With the world making waves over a clean, healthy supply of water, the city and Regional District of Nanaimo have an opportunity to make a splash on the issues.
Delegates from the Mid-Island chapter of the Council of Canadians, Vancouver Island Water Watch, Island Glass Artisans and Canadian Union of public Employees, Local 402 urged city council and the RDN board last week to pass resolutions that would designate Nanaimo and surrounding towns as ‘blue communities’.
A ‘blue community’ recognizes water as a human right, promotes publicly owned and operated water and waste-water services, and bans the sale of bottled water in public facilities and at municipal events.
Burnaby, North Vancouver and Victoria are certified as ‘blue communities’, and Vancouver Island University banned the sale of bottled water on all its campuses.
Paul Manly, of the Council of Canadians, said it’s important to ensure future generations have access to clean, safe drinking water and the necessary infrastructure.
“Increasingly, there has been a push by provincial and federal governments for the privatization of municipal services, including water,” he said. “Water is something that is absolutely essential to life, yet the private sector has to make a profit for their shareholders. If it becomes driven by a profit motive, then it just creates serious havoc for people who don’t have the ability to pay.”
The city and RDN were receptive to the proposal, but each requested reports from respective staff on the banning of bottled water, said Manly.
The RDN’s community utilities department is working with recreation staff on a report for the RDN board. It is expected in the coming weeks.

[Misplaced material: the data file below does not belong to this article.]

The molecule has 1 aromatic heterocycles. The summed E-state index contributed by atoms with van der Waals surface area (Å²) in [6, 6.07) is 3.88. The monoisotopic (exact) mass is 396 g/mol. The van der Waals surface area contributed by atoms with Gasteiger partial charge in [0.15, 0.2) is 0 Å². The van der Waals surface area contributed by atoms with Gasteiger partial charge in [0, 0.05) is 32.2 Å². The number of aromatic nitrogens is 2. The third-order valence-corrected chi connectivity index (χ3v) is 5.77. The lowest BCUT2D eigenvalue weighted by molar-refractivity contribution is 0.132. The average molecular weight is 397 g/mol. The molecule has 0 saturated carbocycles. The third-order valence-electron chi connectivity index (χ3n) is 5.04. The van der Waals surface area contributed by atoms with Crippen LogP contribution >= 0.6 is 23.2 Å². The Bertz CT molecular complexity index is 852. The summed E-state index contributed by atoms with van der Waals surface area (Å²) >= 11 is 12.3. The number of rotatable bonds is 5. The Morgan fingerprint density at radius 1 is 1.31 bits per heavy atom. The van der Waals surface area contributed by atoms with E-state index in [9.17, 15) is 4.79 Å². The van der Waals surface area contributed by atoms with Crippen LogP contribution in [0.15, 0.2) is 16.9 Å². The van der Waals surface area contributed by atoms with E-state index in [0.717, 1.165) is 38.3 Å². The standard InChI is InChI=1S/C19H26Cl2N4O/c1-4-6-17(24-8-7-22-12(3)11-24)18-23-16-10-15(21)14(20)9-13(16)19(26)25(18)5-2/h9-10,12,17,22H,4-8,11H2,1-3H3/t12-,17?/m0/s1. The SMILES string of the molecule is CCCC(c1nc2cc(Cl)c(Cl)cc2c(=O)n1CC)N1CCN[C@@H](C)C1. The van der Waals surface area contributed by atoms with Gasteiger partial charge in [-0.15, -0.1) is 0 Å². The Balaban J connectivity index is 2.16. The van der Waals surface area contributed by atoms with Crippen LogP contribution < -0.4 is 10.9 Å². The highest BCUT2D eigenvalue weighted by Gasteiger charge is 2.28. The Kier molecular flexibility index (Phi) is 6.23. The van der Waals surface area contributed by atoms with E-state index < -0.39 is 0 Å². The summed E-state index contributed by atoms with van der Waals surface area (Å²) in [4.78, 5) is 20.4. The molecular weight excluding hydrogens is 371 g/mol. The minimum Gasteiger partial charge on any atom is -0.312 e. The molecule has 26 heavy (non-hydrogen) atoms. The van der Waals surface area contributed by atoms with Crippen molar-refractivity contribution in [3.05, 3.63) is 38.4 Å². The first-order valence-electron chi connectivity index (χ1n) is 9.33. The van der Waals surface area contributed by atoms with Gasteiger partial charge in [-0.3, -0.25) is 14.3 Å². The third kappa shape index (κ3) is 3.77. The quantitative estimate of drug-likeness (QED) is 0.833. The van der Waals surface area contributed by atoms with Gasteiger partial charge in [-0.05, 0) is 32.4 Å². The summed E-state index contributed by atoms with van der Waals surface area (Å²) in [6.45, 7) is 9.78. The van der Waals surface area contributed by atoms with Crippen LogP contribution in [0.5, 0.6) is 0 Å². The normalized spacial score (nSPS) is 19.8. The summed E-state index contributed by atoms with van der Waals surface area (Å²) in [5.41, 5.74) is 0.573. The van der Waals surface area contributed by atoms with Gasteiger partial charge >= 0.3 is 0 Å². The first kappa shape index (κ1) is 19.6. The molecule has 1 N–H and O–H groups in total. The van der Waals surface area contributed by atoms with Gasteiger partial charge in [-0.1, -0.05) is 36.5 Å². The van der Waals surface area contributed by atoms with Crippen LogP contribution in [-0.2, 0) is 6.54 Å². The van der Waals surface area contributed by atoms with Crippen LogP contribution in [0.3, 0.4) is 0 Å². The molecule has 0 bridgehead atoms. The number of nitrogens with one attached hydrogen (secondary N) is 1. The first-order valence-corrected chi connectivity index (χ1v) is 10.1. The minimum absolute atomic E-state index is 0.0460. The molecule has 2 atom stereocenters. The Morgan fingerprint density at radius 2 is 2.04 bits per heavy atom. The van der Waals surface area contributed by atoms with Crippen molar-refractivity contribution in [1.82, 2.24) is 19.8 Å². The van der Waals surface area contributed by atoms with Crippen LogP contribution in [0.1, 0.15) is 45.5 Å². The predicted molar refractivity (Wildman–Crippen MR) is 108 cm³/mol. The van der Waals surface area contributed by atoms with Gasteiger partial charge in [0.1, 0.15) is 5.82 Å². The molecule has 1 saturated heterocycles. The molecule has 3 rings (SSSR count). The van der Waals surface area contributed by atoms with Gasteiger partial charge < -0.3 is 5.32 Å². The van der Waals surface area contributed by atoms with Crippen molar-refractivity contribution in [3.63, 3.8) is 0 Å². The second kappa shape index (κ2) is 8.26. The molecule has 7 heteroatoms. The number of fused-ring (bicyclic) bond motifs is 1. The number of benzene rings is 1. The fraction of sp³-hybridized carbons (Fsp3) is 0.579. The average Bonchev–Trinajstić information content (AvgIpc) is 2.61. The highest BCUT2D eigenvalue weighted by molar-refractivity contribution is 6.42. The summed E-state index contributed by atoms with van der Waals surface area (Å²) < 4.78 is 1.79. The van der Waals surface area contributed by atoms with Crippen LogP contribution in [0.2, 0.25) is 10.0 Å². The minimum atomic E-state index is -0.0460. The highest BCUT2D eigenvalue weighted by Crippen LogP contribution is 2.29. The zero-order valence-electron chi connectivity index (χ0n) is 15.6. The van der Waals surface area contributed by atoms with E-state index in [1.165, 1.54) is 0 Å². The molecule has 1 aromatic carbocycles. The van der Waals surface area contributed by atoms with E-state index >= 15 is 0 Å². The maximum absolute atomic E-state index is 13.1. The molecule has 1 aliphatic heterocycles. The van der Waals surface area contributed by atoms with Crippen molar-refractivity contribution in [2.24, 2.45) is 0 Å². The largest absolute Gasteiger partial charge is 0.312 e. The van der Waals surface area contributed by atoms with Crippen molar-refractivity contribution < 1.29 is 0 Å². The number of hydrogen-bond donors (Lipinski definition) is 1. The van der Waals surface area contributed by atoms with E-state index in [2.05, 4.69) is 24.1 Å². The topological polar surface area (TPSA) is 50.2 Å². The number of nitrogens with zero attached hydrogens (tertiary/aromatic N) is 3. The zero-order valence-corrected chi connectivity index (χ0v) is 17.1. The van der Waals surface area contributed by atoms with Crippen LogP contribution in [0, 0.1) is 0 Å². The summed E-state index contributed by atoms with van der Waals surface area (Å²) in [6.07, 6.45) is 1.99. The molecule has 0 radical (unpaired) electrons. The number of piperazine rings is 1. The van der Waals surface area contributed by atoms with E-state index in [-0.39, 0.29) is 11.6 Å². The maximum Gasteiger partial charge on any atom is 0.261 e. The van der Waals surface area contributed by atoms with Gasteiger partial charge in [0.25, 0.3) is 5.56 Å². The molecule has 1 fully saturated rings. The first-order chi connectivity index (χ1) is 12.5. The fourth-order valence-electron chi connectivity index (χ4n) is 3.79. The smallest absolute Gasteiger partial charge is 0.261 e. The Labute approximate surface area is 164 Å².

“We are just about to put out a [request for proposal] for vending and pouring rights in our facilities,” said Tom Osborne, RDN general manager of recreation and parks. “It’s something the board needs to look at.”
The RDN’s Ravensong Aquatic Centre in Qualicum and Oceanside Place Arena in Parksville have water fountains for refilling water containers.
“The fountains have a counter that lets the public see how many water bottles are being refilled and kept from the landfill,” said Osborne.
Coun. Jim Kipp said Nanaimo supplies a standard of water out of its taps that is better than most of the world, but council still needs to take a closer look before enacting a ban in city facilities.
“I would be a fan of a bottled water ban, but there are some issues we need to address,” he said.
The city passed a resolution in 2006 promoting publicly owned services.
“Water should be a human right for everyone,” said Kipp. “I’m not fussy about major outside influences having control of Nanaimo’s water system.”
For more information, please go to www.canadians.org/water/issues/blue_communities/index